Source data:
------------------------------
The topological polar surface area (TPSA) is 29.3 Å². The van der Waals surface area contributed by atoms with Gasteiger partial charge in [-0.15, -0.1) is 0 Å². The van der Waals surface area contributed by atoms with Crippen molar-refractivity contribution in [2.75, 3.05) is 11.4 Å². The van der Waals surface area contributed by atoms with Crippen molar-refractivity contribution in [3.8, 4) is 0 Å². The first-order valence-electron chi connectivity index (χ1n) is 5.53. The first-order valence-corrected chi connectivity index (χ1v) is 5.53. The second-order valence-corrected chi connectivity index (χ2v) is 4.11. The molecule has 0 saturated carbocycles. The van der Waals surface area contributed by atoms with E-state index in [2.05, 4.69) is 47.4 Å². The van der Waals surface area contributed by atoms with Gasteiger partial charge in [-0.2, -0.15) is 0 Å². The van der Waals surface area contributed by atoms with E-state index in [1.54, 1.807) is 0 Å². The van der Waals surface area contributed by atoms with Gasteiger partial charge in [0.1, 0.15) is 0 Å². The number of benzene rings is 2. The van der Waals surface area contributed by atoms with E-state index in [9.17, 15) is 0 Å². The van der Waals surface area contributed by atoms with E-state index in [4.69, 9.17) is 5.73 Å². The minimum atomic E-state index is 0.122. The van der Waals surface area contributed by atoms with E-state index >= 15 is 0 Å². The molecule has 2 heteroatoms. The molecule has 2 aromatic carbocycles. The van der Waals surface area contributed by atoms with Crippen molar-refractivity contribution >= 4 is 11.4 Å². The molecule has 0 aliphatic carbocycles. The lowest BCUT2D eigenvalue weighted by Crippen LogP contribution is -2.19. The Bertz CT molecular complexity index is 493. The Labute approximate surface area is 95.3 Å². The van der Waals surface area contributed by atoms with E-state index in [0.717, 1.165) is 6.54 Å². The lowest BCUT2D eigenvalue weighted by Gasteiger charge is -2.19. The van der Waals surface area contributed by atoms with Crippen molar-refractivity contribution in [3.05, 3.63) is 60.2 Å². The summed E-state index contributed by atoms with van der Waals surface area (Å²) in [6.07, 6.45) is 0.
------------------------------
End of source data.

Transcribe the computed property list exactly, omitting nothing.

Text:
The topological polar surface area (TPSA) is 29.3 Å². The van der Waals surface area contributed by atoms with Gasteiger partial charge in [-0.15, -0.1) is 0 Å². The van der Waals surface area contributed by atoms with Crippen molar-refractivity contribution in [2.75, 3.05) is 11.4 Å². The van der Waals surface area contributed by atoms with Crippen molar-refractivity contribution in [3.8, 4) is 0 Å². The first-order valence-electron chi connectivity index (χ1n) is 5.53. The first-order valence-corrected chi connectivity index (χ1v) is 5.53. The second-order valence-corrected chi connectivity index (χ2v) is 4.11. The molecule has 0 saturated carbocycles. The van der Waals surface area contributed by atoms with E-state index in [2.05, 4.69) is 47.4 Å². The van der Waals surface area contributed by atoms with Gasteiger partial charge in [-0.2, -0.15) is 0 Å². The van der Waals surface area contributed by atoms with E-state index in [1.54, 1.807) is 0 Å². The van der Waals surface area contributed by atoms with Gasteiger partial charge in [0.1, 0.15) is 0 Å². The number of benzene rings is 2. The van der Waals surface area contributed by atoms with E-state index in [9.17, 15) is 0 Å². The van der Waals surface area contributed by atoms with E-state index in [4.69, 9.17) is 5.73 Å². The minimum atomic E-state index is 0.122. The van der Waals surface area contributed by atoms with E-state index >= 15 is 0 Å². The molecule has 2 heteroatoms. The molecule has 2 aromatic carbocycles. The van der Waals surface area contributed by atoms with Crippen molar-refractivity contribution >= 4 is 11.4 Å². The molecule has 0 aliphatic carbocycles. The lowest BCUT2D eigenvalue weighted by Crippen LogP contribution is -2.19. The Bertz CT molecular complexity index is 493. The Labute approximate surface area is 95.3 Å². The van der Waals surface area contributed by atoms with E-state index in [0.717, 1.165) is 6.54 Å². The lowest BCUT2D eigenvalue weighted by Gasteiger charge is -2.19. The van der Waals surface area contributed by atoms with Crippen molar-refractivity contribution in [3.05, 3.63) is 60.2 Å². The summed E-state index contributed by atoms with van der Waals surface area (Å²) in [6.07, 6.45) is 0.